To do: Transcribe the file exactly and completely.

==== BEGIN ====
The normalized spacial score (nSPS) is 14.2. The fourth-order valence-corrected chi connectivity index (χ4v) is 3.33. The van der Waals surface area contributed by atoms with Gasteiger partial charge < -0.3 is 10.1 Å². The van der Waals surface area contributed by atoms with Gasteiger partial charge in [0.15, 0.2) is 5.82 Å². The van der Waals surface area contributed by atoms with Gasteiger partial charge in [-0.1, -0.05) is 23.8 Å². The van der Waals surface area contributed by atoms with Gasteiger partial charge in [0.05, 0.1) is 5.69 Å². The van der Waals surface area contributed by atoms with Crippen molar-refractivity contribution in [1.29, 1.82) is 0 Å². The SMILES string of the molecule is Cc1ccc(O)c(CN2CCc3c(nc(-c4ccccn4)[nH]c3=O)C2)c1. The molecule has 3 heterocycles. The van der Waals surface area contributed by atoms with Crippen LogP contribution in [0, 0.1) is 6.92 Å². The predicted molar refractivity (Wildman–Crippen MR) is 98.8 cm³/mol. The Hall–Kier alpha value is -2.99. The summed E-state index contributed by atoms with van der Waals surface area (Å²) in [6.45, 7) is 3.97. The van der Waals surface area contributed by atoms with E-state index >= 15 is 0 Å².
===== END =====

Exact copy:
The normalized spacial score (nSPS) is 14.2. The fourth-order valence-corrected chi connectivity index (χ4v) is 3.33. The van der Waals surface area contributed by atoms with Gasteiger partial charge < -0.3 is 10.1 Å². The van der Waals surface area contributed by atoms with Gasteiger partial charge in [0.15, 0.2) is 5.82 Å². The van der Waals surface area contributed by atoms with Gasteiger partial charge in [-0.1, -0.05) is 23.8 Å². The van der Waals surface area contributed by atoms with Gasteiger partial charge in [0.05, 0.1) is 5.69 Å². The van der Waals surface area contributed by atoms with Crippen molar-refractivity contribution in [1.29, 1.82) is 0 Å². The SMILES string of the molecule is Cc1ccc(O)c(CN2CCc3c(nc(-c4ccccn4)[nH]c3=O)C2)c1. The molecule has 3 heterocycles. The van der Waals surface area contributed by atoms with Crippen LogP contribution in [0, 0.1) is 6.92 Å². The predicted molar refractivity (Wildman–Crippen MR) is 98.8 cm³/mol. The Hall–Kier alpha value is -2.99. The summed E-state index contributed by atoms with van der Waals surface area (Å²) in [6.45, 7) is 3.97. The van der Waals surface area contributed by atoms with E-state index >= 15 is 0 Å².